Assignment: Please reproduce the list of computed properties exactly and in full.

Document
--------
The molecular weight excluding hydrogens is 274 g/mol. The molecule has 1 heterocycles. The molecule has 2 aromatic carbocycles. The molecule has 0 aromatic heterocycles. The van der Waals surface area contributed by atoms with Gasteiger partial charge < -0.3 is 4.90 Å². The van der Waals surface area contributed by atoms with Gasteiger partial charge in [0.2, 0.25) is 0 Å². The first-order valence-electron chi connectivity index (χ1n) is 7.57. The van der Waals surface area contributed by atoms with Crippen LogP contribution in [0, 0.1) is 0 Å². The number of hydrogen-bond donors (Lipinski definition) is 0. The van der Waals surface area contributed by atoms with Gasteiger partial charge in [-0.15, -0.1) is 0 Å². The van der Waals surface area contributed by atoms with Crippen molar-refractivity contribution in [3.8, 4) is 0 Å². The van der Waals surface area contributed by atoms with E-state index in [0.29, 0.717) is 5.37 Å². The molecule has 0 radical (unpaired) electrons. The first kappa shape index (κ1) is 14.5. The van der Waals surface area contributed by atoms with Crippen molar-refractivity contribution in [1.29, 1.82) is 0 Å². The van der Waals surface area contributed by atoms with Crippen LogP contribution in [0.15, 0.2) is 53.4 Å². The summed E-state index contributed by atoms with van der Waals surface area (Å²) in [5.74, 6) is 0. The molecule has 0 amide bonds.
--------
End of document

The molecular weight excluding hydrogens is 274 g/mol. The molecule has 1 heterocycles. The molecule has 2 aromatic carbocycles. The molecule has 0 aromatic heterocycles. The van der Waals surface area contributed by atoms with Gasteiger partial charge < -0.3 is 4.90 Å². The van der Waals surface area contributed by atoms with Gasteiger partial charge in [0.2, 0.25) is 0 Å². The first-order valence-electron chi connectivity index (χ1n) is 7.57. The van der Waals surface area contributed by atoms with Crippen LogP contribution in [0, 0.1) is 0 Å². The number of hydrogen-bond donors (Lipinski definition) is 0. The van der Waals surface area contributed by atoms with Gasteiger partial charge in [-0.15, -0.1) is 0 Å². The van der Waals surface area contributed by atoms with Crippen molar-refractivity contribution in [3.8, 4) is 0 Å². The van der Waals surface area contributed by atoms with E-state index in [0.29, 0.717) is 5.37 Å². The molecule has 0 radical (unpaired) electrons. The first kappa shape index (κ1) is 14.5. The van der Waals surface area contributed by atoms with Crippen molar-refractivity contribution in [1.29, 1.82) is 0 Å². The van der Waals surface area contributed by atoms with Crippen LogP contribution in [0.15, 0.2) is 53.4 Å². The summed E-state index contributed by atoms with van der Waals surface area (Å²) in [5.74, 6) is 0. The molecule has 0 amide bonds.